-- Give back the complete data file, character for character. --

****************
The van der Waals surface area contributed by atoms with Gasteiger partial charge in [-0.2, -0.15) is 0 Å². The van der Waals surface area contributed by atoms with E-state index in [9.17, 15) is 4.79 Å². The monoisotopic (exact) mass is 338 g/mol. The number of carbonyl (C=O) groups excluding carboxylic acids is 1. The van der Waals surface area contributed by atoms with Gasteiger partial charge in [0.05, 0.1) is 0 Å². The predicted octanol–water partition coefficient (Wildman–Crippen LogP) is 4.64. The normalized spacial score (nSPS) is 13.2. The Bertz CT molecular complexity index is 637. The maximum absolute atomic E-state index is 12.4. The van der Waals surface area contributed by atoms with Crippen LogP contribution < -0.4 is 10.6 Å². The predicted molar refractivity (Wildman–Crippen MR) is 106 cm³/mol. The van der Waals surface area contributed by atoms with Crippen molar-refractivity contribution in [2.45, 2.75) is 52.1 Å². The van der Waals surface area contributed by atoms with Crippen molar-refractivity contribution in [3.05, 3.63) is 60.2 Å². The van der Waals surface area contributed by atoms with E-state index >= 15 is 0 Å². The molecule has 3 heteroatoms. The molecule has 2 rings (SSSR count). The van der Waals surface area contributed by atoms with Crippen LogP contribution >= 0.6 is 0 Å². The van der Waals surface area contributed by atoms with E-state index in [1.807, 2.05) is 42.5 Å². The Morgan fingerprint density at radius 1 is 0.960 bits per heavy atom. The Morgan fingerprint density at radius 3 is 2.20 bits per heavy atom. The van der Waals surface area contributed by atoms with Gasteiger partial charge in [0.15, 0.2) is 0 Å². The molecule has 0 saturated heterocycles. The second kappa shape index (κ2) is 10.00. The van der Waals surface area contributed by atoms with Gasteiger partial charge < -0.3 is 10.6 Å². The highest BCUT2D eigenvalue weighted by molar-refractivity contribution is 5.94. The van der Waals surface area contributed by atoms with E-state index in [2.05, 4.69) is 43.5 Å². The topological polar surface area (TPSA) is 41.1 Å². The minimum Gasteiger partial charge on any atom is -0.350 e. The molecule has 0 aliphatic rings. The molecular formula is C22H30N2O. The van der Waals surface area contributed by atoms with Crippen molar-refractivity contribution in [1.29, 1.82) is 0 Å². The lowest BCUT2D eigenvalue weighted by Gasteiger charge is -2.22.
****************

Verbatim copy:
The van der Waals surface area contributed by atoms with Gasteiger partial charge in [-0.2, -0.15) is 0 Å². The van der Waals surface area contributed by atoms with E-state index in [9.17, 15) is 4.79 Å². The monoisotopic (exact) mass is 338 g/mol. The number of carbonyl (C=O) groups excluding carboxylic acids is 1. The van der Waals surface area contributed by atoms with Gasteiger partial charge in [0.05, 0.1) is 0 Å². The predicted octanol–water partition coefficient (Wildman–Crippen LogP) is 4.64. The normalized spacial score (nSPS) is 13.2. The Bertz CT molecular complexity index is 637. The maximum absolute atomic E-state index is 12.4. The van der Waals surface area contributed by atoms with Crippen LogP contribution < -0.4 is 10.6 Å². The predicted molar refractivity (Wildman–Crippen MR) is 106 cm³/mol. The van der Waals surface area contributed by atoms with Crippen molar-refractivity contribution in [2.45, 2.75) is 52.1 Å². The van der Waals surface area contributed by atoms with Crippen molar-refractivity contribution in [3.05, 3.63) is 60.2 Å². The van der Waals surface area contributed by atoms with E-state index >= 15 is 0 Å². The molecule has 3 heteroatoms. The molecule has 2 rings (SSSR count). The van der Waals surface area contributed by atoms with Crippen LogP contribution >= 0.6 is 0 Å². The van der Waals surface area contributed by atoms with E-state index in [1.807, 2.05) is 42.5 Å². The Morgan fingerprint density at radius 1 is 0.960 bits per heavy atom. The Morgan fingerprint density at radius 3 is 2.20 bits per heavy atom. The van der Waals surface area contributed by atoms with Gasteiger partial charge in [0.15, 0.2) is 0 Å². The molecule has 0 saturated heterocycles. The second kappa shape index (κ2) is 10.00. The van der Waals surface area contributed by atoms with Gasteiger partial charge < -0.3 is 10.6 Å². The highest BCUT2D eigenvalue weighted by molar-refractivity contribution is 5.94. The van der Waals surface area contributed by atoms with E-state index in [2.05, 4.69) is 43.5 Å². The topological polar surface area (TPSA) is 41.1 Å². The minimum Gasteiger partial charge on any atom is -0.350 e. The molecule has 0 aliphatic rings. The molecular formula is C22H30N2O. The van der Waals surface area contributed by atoms with Crippen molar-refractivity contribution in [1.29, 1.82) is 0 Å². The lowest BCUT2D eigenvalue weighted by Gasteiger charge is -2.22.